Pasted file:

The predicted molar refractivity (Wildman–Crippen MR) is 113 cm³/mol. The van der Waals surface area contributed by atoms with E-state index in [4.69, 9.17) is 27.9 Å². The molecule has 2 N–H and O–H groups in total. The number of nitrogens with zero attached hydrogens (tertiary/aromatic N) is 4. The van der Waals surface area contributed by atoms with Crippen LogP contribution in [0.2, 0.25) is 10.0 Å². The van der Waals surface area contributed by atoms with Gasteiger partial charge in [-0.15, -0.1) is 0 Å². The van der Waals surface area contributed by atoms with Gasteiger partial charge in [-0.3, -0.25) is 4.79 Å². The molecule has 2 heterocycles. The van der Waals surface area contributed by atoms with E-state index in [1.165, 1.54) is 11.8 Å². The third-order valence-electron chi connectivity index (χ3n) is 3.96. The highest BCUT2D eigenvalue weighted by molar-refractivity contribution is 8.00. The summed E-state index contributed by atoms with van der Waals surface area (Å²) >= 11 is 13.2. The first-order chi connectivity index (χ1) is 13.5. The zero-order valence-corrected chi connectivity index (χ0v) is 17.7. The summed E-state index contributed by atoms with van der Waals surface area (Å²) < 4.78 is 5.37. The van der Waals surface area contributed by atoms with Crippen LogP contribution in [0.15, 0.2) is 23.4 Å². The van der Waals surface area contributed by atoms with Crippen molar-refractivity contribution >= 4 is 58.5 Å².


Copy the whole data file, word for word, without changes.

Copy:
The predicted molar refractivity (Wildman–Crippen MR) is 113 cm³/mol. The van der Waals surface area contributed by atoms with E-state index in [4.69, 9.17) is 27.9 Å². The molecule has 2 N–H and O–H groups in total. The number of nitrogens with zero attached hydrogens (tertiary/aromatic N) is 4. The van der Waals surface area contributed by atoms with Crippen LogP contribution in [0.2, 0.25) is 10.0 Å². The van der Waals surface area contributed by atoms with Gasteiger partial charge in [-0.15, -0.1) is 0 Å². The van der Waals surface area contributed by atoms with Gasteiger partial charge in [-0.3, -0.25) is 4.79 Å². The molecule has 2 heterocycles. The van der Waals surface area contributed by atoms with E-state index in [1.165, 1.54) is 11.8 Å². The third-order valence-electron chi connectivity index (χ3n) is 3.96. The highest BCUT2D eigenvalue weighted by molar-refractivity contribution is 8.00. The summed E-state index contributed by atoms with van der Waals surface area (Å²) >= 11 is 13.2. The first-order chi connectivity index (χ1) is 13.5. The zero-order valence-corrected chi connectivity index (χ0v) is 17.7. The summed E-state index contributed by atoms with van der Waals surface area (Å²) < 4.78 is 5.37. The van der Waals surface area contributed by atoms with Crippen LogP contribution in [0.15, 0.2) is 23.4 Å². The van der Waals surface area contributed by atoms with Crippen molar-refractivity contribution >= 4 is 58.5 Å².